Wednesday Dec 13

WesleyPatriciaJabbeh Patricia Jabbeh Wesley’s exploration of her Liberian civil war experience in her poetry has won the hearts of poetry and peace lovers internationally and throughout the United States. She is the author of four books of poetry, and a fifth forthcoming, including Where the Road Turns, The River is Rising, Becoming Ebony, Before the Palm Could Bloom: Poems of Africa. She is also the author of one children’s Book, In Monrovia, the River Visits the Sea. Her individual poems and writings have appeared in numerous literary magazines in the US, in South America, Europe and in Africa. She teaches Creative Writing and English at Penn State Altoona.

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If You Have Never Been Married



I guess I’m the salt-shaker you always
wanted, the hot, spicy pepper,
the one, who can undo the done things,

the trouble maker you saw in your dream.
When I tell you to wade the water
so the fish can swim upstream,

know that this is not the farm your father
left you. I guess, if you had me
in your home, your neighbors would

have smelled burning flesh long ago.
I guess, when the lappa’s on fire,
it is the owner that’s on fire.

This is not an art piece you can put up
on the wall. I guess I was born
upside down, oh, I mean upright.

Isn’t everyone supposed to be born upside
down? How come each time a child
decides to be born standing up,

the midwife panics? This is what’s wrong
with the world. Everything that’s wrong
is right and what’s right is wrong.

I guess, my uncle was right. “if you have never
been married,” my Borbor used to say,
“you haven’t seen anything yet.





I Want Everything     



How do you negotiate something you cannot see?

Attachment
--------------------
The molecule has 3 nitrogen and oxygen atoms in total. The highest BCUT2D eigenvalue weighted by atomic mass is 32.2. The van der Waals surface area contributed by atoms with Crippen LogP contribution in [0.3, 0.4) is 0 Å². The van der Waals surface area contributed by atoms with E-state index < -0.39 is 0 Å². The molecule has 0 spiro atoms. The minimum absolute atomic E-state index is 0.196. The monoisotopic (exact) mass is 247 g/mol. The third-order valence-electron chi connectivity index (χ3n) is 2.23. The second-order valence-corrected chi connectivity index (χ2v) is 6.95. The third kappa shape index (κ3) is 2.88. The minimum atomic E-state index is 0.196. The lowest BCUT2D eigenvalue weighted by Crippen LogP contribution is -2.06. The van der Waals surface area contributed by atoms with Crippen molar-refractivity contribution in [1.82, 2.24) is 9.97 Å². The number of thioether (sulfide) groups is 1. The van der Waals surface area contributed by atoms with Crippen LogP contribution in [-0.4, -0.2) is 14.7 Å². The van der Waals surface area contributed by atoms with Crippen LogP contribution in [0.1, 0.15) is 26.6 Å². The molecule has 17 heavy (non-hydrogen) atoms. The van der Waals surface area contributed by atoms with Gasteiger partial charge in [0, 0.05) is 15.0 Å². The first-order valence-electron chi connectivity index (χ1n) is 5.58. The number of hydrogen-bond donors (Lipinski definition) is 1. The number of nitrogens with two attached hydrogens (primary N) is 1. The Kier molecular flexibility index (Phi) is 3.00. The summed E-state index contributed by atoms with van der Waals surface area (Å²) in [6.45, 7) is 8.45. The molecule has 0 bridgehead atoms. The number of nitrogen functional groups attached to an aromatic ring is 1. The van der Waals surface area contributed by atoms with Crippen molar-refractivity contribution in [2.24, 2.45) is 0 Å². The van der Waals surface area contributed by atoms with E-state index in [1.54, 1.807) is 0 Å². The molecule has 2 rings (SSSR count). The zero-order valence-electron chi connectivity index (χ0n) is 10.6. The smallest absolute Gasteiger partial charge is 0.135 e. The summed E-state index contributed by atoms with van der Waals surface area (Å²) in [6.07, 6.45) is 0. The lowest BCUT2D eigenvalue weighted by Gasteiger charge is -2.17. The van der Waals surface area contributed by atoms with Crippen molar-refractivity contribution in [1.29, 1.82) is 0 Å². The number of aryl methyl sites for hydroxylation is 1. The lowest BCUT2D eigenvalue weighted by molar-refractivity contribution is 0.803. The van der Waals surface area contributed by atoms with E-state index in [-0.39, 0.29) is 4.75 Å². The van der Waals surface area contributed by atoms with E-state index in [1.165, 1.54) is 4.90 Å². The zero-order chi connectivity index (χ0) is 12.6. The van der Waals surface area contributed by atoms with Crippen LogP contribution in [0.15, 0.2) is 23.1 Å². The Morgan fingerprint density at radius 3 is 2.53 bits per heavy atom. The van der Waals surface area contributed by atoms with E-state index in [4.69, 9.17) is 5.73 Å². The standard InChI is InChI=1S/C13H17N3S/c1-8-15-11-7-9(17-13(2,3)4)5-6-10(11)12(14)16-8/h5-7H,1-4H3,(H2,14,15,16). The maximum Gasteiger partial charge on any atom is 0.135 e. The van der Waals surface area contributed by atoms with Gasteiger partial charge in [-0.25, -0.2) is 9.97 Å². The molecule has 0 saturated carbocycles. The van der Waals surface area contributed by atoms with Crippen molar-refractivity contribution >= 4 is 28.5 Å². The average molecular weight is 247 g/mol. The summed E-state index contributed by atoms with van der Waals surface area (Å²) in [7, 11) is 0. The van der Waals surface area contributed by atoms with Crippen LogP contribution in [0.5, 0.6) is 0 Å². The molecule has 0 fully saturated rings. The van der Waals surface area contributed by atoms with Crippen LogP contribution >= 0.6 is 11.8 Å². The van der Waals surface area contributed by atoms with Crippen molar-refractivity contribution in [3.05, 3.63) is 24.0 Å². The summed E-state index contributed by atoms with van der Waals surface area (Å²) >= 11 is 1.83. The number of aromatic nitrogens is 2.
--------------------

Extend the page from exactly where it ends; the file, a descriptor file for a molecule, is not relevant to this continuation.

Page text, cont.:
But the woman on the phone is laying out in minute

details, the outcome of so many years of her marriage.
Gate 11, Detroit Airport, such an odd number,

where a woman takes out all the ammunitions of voice
with calm precision. As if this were only a board

for flattening out donut dough. This phone call
is so serious, all of us passengers, seated at the gate

are invited to listen. This is a matter for divorce, all
the property, partitioned in small portions right here,

amidst the airport’s new carpeting, so hard, it feels
like stepping on steel, and the feet of already weary

passengers becoming brittle and sore, and the years
that knew nothing about her impending divorce

are poised for accounting. “Listen to me,” she declares,
as if you could see her now at her kitchen sink, her

dress splattered with cheese and oil and the years.
A woman, already old enough to be sixty or seventy

or just fifty-nine. They tell me a white girl ages
differently than us hard bone, slow wrinkling-skinned

black girls. Maybe she’s only my age, how can I tell?
“Five hundred thousand dollars in hard cash,” she says.

This woman is calm, her voice so still, it has become
a windless thing, as if she’d already killed this man

in her heart years ago. She may have soiled many
pillows many nights; She may have crashed many

wine glasses after the consolation of wine bottles,
the comfort, temporary, but potent enough to wipe

away years indiscriminately. Maybe she’d laid it all
out years ago, waiting for the boy to grow up, for

little Jessica to find herself. Maybe she’d swallowed